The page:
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Sam Bankman-Fried’s spending at the collapsed FTX cryptocurrency exchange was not “frivolous”, his defence lawyer argued in a courtroom cross-examination of former executive Nishad Singh.
Bankman-Fried is on trial in New York on criminal charges of defrauding investors, lenders and customers at his exchange and funnelling billions of dollars to his affiliated crypto trading firm. Singh, FTX’s former head of engineering, is the last of three central witnesses co-operating with federal prosecutors in the trial.
FTX had promoted itself widely before failing last November. Mark Cohen, Bankman-Fried’s lead defence lawyer, said in court on Tuesday that the prosecution had used Singh’s testimony the day before to depict billions of dollars that FTX committed to celebrity sponsorship and other expenses as “all reckless and frivolous”.
“I am entitled to show that there was way more to it,” Cohen said, justifying a line of questioning probing the value of these deals to FTX’s business.
Cohen pointed out that large headline figures, such as the more than $130mn FTX paid for the naming rights to the home arena for the NBA’s Miami Heat, were often long-term deals. The Miami deal was to last 19 years and cost only $14mn in 2021.
Singh, who has pleaded guilty to fraud and campaign finance violations, said he had disagreed with some of Bankman-Fried’s spending decisions but that others had been valuable for building up the FTX business.
Cohen delivered a more forceful cross-examination that he had with the other witnesses who were members of the former billionaire’s inner circle, Caroline Ellison and Gary Wang. He tried to rebut the prosecution’s efforts to portray Bankman-Fried as someone who used customer money to enjoy celebrity connections and a high-flying lifestyle.
Questioned on a dispute with Bankman-Fried about whether the more than $30mn Bahamas penthouse they occupied was too expensive, Singh acknowledged that he ultimately moved into the master bedroom.
“I considered moving out many times,” Singh said. Cohen countered: “But you didn’t.”
The jury heard how Singh bought a $3.7mn home in Washington state in October 2022 with a loan from FTX, even as he said on the witness stand that he “knew it was drawing on customer funds”.
“My spending on it was egregious, unnecessary and selfish,” Singh said. The property has since been forfeited.
Singh also acknowledged that he originally thought some of the special treatment Bankman-Fried’s trading firm Alameda Research received on FTX was meant to protect customers by allowing it to more effectively “backstop” some trades.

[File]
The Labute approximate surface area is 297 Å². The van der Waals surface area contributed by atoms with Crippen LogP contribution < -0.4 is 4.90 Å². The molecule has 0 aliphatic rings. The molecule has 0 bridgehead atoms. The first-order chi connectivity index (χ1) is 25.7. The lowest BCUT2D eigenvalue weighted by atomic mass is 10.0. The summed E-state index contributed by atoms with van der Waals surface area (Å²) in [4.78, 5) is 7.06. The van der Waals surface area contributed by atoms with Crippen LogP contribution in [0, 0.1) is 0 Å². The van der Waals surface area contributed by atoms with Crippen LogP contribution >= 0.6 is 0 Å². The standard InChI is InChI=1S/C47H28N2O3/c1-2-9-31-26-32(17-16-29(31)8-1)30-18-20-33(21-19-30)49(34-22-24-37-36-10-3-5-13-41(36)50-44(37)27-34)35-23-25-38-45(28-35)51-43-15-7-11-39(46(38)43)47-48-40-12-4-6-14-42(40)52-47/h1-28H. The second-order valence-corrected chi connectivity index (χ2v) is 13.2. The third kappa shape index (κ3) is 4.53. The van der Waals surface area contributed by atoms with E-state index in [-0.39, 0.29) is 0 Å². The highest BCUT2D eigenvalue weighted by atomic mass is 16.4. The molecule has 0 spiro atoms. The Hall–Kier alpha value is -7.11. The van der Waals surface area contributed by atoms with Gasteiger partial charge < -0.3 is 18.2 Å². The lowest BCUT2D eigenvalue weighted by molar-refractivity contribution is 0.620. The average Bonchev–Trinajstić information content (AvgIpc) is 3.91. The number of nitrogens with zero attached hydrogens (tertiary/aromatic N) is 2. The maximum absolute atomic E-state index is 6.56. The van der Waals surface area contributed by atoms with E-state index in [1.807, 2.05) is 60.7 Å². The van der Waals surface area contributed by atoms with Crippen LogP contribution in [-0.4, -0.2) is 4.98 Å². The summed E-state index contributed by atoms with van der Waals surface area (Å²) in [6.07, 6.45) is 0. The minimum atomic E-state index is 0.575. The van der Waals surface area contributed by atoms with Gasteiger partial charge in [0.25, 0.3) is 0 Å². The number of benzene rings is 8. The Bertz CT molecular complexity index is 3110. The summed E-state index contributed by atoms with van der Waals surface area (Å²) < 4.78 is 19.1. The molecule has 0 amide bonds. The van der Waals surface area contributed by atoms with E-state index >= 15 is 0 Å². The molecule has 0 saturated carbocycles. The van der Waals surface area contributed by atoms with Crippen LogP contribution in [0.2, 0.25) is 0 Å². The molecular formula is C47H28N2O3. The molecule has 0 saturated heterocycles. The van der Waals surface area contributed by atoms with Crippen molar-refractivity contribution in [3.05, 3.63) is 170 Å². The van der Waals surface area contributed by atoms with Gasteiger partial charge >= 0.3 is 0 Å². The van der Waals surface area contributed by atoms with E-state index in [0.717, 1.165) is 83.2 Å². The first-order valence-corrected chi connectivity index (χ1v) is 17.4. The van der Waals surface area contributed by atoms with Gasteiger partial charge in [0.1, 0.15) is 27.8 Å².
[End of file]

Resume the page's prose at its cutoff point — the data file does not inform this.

“My view at the time [was that] it would be helpful for customers,” Singh said.
Cohen also quizzed Singh on his statement that he only became fully aware that Alameda had tapped billions in FTX customer assets in September 2022, despite participating in an accounting exercise the previous June that showed Alameda had a large negative position on the exchange.
Singh said that in June he “suspected there was wrongdoing . . . [but] took cues from people around me and didn’t pursue it further”.
The cross examination of Singh has focused attention on whether Bankman-Fried will take the stand when the defence begins its case as early as next week. In a letter to the judge, Bankman-Fried’s lawyers hinted that their client might testify, but raised concern that he was not receiving doses of Adderall, a drug used to treat attention-deficit hyperactivity disorder, while he is in court.
“As we approach the defence case and the critical decision of whether Mr Bankman-Fried will testify, the defence has a growing concern that . . . he has not been able to concentrate at the level he ordinarily would,” Cohen wrote.
Judge Lewis Kaplan rejected the defence’s request to delay court proceedings this week to resolve the issue. Cohen told the court the defence was “still working through” whether they would “put on a case and if so of what nature”, for example by calling their own witnesses.